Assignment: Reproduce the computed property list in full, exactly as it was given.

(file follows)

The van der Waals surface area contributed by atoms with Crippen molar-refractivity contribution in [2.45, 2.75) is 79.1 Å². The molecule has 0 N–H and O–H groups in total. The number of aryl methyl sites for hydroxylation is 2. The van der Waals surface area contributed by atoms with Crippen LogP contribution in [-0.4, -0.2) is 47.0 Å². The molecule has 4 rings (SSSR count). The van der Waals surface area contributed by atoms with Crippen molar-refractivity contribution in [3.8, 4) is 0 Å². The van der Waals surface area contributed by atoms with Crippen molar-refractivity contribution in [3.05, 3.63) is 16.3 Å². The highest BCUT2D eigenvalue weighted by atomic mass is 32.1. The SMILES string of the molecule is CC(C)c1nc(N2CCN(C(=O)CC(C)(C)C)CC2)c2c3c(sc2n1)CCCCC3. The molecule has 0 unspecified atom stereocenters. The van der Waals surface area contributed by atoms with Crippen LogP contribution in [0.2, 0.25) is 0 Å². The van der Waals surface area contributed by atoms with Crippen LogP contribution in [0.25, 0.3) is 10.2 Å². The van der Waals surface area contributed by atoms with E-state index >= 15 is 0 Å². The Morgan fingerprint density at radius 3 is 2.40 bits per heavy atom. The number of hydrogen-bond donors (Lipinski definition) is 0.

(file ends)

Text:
The van der Waals surface area contributed by atoms with Crippen molar-refractivity contribution in [2.45, 2.75) is 79.1 Å². The molecule has 0 N–H and O–H groups in total. The number of aryl methyl sites for hydroxylation is 2. The van der Waals surface area contributed by atoms with Crippen LogP contribution in [-0.4, -0.2) is 47.0 Å². The molecule has 4 rings (SSSR count). The van der Waals surface area contributed by atoms with Crippen molar-refractivity contribution in [3.8, 4) is 0 Å². The van der Waals surface area contributed by atoms with Crippen molar-refractivity contribution in [3.05, 3.63) is 16.3 Å². The highest BCUT2D eigenvalue weighted by atomic mass is 32.1. The SMILES string of the molecule is CC(C)c1nc(N2CCN(C(=O)CC(C)(C)C)CC2)c2c3c(sc2n1)CCCCC3. The molecule has 0 unspecified atom stereocenters. The van der Waals surface area contributed by atoms with Crippen LogP contribution in [0.2, 0.25) is 0 Å². The van der Waals surface area contributed by atoms with Crippen LogP contribution in [0.25, 0.3) is 10.2 Å². The van der Waals surface area contributed by atoms with E-state index >= 15 is 0 Å². The Morgan fingerprint density at radius 3 is 2.40 bits per heavy atom. The number of hydrogen-bond donors (Lipinski definition) is 0.